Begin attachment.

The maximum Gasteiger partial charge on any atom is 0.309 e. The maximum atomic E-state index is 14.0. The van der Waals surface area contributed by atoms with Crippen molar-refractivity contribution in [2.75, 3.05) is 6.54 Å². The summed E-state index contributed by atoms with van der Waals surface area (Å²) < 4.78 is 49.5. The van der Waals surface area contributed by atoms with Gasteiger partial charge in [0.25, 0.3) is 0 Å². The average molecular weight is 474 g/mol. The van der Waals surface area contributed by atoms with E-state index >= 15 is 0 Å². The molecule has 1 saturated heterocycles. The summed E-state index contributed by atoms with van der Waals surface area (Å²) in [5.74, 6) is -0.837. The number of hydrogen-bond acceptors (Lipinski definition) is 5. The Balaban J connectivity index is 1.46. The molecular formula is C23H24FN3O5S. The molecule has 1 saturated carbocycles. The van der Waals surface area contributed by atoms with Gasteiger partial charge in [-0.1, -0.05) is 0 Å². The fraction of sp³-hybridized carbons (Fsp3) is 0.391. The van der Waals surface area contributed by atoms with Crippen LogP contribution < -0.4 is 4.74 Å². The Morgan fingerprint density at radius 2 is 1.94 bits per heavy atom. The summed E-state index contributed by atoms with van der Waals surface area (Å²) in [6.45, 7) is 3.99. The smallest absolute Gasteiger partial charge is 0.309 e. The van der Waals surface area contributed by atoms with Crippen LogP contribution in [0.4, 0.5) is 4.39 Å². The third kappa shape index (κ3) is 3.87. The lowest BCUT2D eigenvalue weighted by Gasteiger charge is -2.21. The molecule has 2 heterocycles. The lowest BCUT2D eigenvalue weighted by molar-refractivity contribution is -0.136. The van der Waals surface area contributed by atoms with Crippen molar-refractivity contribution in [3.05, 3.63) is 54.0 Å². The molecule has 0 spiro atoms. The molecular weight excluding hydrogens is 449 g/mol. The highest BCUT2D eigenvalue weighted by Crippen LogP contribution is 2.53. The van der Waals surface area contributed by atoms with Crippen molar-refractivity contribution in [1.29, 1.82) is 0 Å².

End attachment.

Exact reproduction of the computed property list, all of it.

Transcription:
The maximum Gasteiger partial charge on any atom is 0.309 e. The maximum atomic E-state index is 14.0. The van der Waals surface area contributed by atoms with Crippen molar-refractivity contribution in [2.75, 3.05) is 6.54 Å². The summed E-state index contributed by atoms with van der Waals surface area (Å²) < 4.78 is 49.5. The van der Waals surface area contributed by atoms with Gasteiger partial charge in [0.25, 0.3) is 0 Å². The average molecular weight is 474 g/mol. The van der Waals surface area contributed by atoms with E-state index >= 15 is 0 Å². The molecule has 1 saturated heterocycles. The summed E-state index contributed by atoms with van der Waals surface area (Å²) in [5.74, 6) is -0.837. The number of hydrogen-bond acceptors (Lipinski definition) is 5. The Balaban J connectivity index is 1.46. The molecular formula is C23H24FN3O5S. The molecule has 1 saturated carbocycles. The van der Waals surface area contributed by atoms with Gasteiger partial charge in [-0.1, -0.05) is 0 Å². The fraction of sp³-hybridized carbons (Fsp3) is 0.391. The van der Waals surface area contributed by atoms with Crippen LogP contribution < -0.4 is 4.74 Å². The Morgan fingerprint density at radius 2 is 1.94 bits per heavy atom. The summed E-state index contributed by atoms with van der Waals surface area (Å²) in [6.45, 7) is 3.99. The smallest absolute Gasteiger partial charge is 0.309 e. The van der Waals surface area contributed by atoms with Crippen LogP contribution in [0.4, 0.5) is 4.39 Å². The third kappa shape index (κ3) is 3.87. The lowest BCUT2D eigenvalue weighted by Gasteiger charge is -2.21. The molecule has 2 heterocycles. The lowest BCUT2D eigenvalue weighted by molar-refractivity contribution is -0.136. The van der Waals surface area contributed by atoms with Crippen molar-refractivity contribution in [3.05, 3.63) is 54.0 Å². The molecule has 0 spiro atoms. The molecular weight excluding hydrogens is 449 g/mol. The highest BCUT2D eigenvalue weighted by Crippen LogP contribution is 2.53. The van der Waals surface area contributed by atoms with Crippen molar-refractivity contribution in [1.29, 1.82) is 0 Å².